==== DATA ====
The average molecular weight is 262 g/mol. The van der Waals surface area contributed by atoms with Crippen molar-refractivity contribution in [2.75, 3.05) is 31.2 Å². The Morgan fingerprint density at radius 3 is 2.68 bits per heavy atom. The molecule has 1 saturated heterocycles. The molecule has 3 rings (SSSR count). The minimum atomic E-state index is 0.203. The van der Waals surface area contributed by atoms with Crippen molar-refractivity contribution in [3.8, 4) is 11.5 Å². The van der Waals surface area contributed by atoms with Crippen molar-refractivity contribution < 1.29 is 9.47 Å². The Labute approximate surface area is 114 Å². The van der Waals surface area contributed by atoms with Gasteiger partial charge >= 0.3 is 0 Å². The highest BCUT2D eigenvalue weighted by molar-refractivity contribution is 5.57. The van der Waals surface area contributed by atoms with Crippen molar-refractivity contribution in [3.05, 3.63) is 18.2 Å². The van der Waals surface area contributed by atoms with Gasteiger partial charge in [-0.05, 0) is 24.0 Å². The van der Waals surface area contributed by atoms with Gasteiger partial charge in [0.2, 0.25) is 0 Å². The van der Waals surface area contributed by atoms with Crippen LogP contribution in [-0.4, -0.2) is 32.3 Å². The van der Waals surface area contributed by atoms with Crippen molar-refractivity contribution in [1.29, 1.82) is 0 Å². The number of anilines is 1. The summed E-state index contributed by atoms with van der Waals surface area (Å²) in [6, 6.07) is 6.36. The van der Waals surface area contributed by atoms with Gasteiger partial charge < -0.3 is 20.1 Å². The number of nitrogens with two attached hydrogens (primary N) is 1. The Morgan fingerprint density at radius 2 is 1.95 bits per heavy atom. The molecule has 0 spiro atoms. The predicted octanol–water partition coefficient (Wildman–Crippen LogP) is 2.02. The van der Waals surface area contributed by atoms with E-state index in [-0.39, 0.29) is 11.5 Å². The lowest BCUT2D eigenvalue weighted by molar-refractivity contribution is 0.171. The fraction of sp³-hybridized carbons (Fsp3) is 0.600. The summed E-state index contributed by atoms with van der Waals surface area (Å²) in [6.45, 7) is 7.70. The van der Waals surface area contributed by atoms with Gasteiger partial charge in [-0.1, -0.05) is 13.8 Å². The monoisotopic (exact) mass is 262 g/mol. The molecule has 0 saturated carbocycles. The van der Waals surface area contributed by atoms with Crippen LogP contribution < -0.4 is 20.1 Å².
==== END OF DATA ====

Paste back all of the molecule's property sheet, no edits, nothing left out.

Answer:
The average molecular weight is 262 g/mol. The van der Waals surface area contributed by atoms with Crippen molar-refractivity contribution in [2.75, 3.05) is 31.2 Å². The Morgan fingerprint density at radius 3 is 2.68 bits per heavy atom. The molecule has 1 saturated heterocycles. The molecule has 3 rings (SSSR count). The minimum atomic E-state index is 0.203. The van der Waals surface area contributed by atoms with Crippen molar-refractivity contribution in [3.8, 4) is 11.5 Å². The van der Waals surface area contributed by atoms with Crippen molar-refractivity contribution < 1.29 is 9.47 Å². The Labute approximate surface area is 114 Å². The van der Waals surface area contributed by atoms with Gasteiger partial charge >= 0.3 is 0 Å². The highest BCUT2D eigenvalue weighted by molar-refractivity contribution is 5.57. The van der Waals surface area contributed by atoms with Crippen molar-refractivity contribution in [3.05, 3.63) is 18.2 Å². The van der Waals surface area contributed by atoms with Gasteiger partial charge in [-0.05, 0) is 24.0 Å². The van der Waals surface area contributed by atoms with Gasteiger partial charge in [0.2, 0.25) is 0 Å². The van der Waals surface area contributed by atoms with Crippen LogP contribution in [-0.4, -0.2) is 32.3 Å². The van der Waals surface area contributed by atoms with Crippen molar-refractivity contribution in [1.29, 1.82) is 0 Å². The number of anilines is 1. The summed E-state index contributed by atoms with van der Waals surface area (Å²) in [6, 6.07) is 6.36. The van der Waals surface area contributed by atoms with Gasteiger partial charge < -0.3 is 20.1 Å². The number of nitrogens with two attached hydrogens (primary N) is 1. The Morgan fingerprint density at radius 2 is 1.95 bits per heavy atom. The molecule has 0 spiro atoms. The predicted octanol–water partition coefficient (Wildman–Crippen LogP) is 2.02. The van der Waals surface area contributed by atoms with E-state index in [-0.39, 0.29) is 11.5 Å². The lowest BCUT2D eigenvalue weighted by molar-refractivity contribution is 0.171. The fraction of sp³-hybridized carbons (Fsp3) is 0.600. The summed E-state index contributed by atoms with van der Waals surface area (Å²) in [6.45, 7) is 7.70. The van der Waals surface area contributed by atoms with Gasteiger partial charge in [-0.1, -0.05) is 13.8 Å². The monoisotopic (exact) mass is 262 g/mol. The molecule has 0 saturated carbocycles. The van der Waals surface area contributed by atoms with Crippen LogP contribution < -0.4 is 20.1 Å².